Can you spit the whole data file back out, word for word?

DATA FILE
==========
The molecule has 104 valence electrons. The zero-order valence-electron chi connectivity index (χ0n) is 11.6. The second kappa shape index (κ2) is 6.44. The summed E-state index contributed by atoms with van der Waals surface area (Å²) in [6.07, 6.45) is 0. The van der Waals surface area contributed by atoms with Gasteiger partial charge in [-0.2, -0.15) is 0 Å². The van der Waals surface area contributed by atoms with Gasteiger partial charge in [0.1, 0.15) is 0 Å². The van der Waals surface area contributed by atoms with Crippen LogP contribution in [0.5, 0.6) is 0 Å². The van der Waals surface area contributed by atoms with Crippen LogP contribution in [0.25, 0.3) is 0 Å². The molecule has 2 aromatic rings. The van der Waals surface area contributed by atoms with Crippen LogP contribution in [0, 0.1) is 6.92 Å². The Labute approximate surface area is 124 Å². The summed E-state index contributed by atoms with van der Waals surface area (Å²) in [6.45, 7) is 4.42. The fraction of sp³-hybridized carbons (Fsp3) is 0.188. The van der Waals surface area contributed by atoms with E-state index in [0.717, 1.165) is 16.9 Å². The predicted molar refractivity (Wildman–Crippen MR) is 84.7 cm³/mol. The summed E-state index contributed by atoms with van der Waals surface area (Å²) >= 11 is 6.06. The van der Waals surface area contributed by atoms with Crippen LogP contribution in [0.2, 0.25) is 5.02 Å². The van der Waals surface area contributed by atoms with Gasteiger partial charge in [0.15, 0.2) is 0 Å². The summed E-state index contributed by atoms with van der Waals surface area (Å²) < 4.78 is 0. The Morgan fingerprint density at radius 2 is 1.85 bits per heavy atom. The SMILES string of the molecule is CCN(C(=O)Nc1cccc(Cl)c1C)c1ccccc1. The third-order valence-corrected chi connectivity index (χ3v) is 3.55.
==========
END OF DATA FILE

The molecule has 104 valence electrons. The zero-order valence-electron chi connectivity index (χ0n) is 11.6. The second kappa shape index (κ2) is 6.44. The summed E-state index contributed by atoms with van der Waals surface area (Å²) in [6.07, 6.45) is 0. The van der Waals surface area contributed by atoms with Gasteiger partial charge in [-0.2, -0.15) is 0 Å². The van der Waals surface area contributed by atoms with Gasteiger partial charge in [0.1, 0.15) is 0 Å². The van der Waals surface area contributed by atoms with Crippen LogP contribution in [0.5, 0.6) is 0 Å². The van der Waals surface area contributed by atoms with Crippen LogP contribution in [0.25, 0.3) is 0 Å². The molecule has 2 aromatic rings. The van der Waals surface area contributed by atoms with Crippen LogP contribution in [0, 0.1) is 6.92 Å². The Labute approximate surface area is 124 Å². The summed E-state index contributed by atoms with van der Waals surface area (Å²) in [6.45, 7) is 4.42. The fraction of sp³-hybridized carbons (Fsp3) is 0.188. The van der Waals surface area contributed by atoms with E-state index in [0.717, 1.165) is 16.9 Å². The predicted molar refractivity (Wildman–Crippen MR) is 84.7 cm³/mol. The summed E-state index contributed by atoms with van der Waals surface area (Å²) >= 11 is 6.06. The van der Waals surface area contributed by atoms with Crippen LogP contribution in [0.2, 0.25) is 5.02 Å². The van der Waals surface area contributed by atoms with Gasteiger partial charge in [0.15, 0.2) is 0 Å². The summed E-state index contributed by atoms with van der Waals surface area (Å²) < 4.78 is 0. The Morgan fingerprint density at radius 2 is 1.85 bits per heavy atom. The SMILES string of the molecule is CCN(C(=O)Nc1cccc(Cl)c1C)c1ccccc1. The third-order valence-corrected chi connectivity index (χ3v) is 3.55.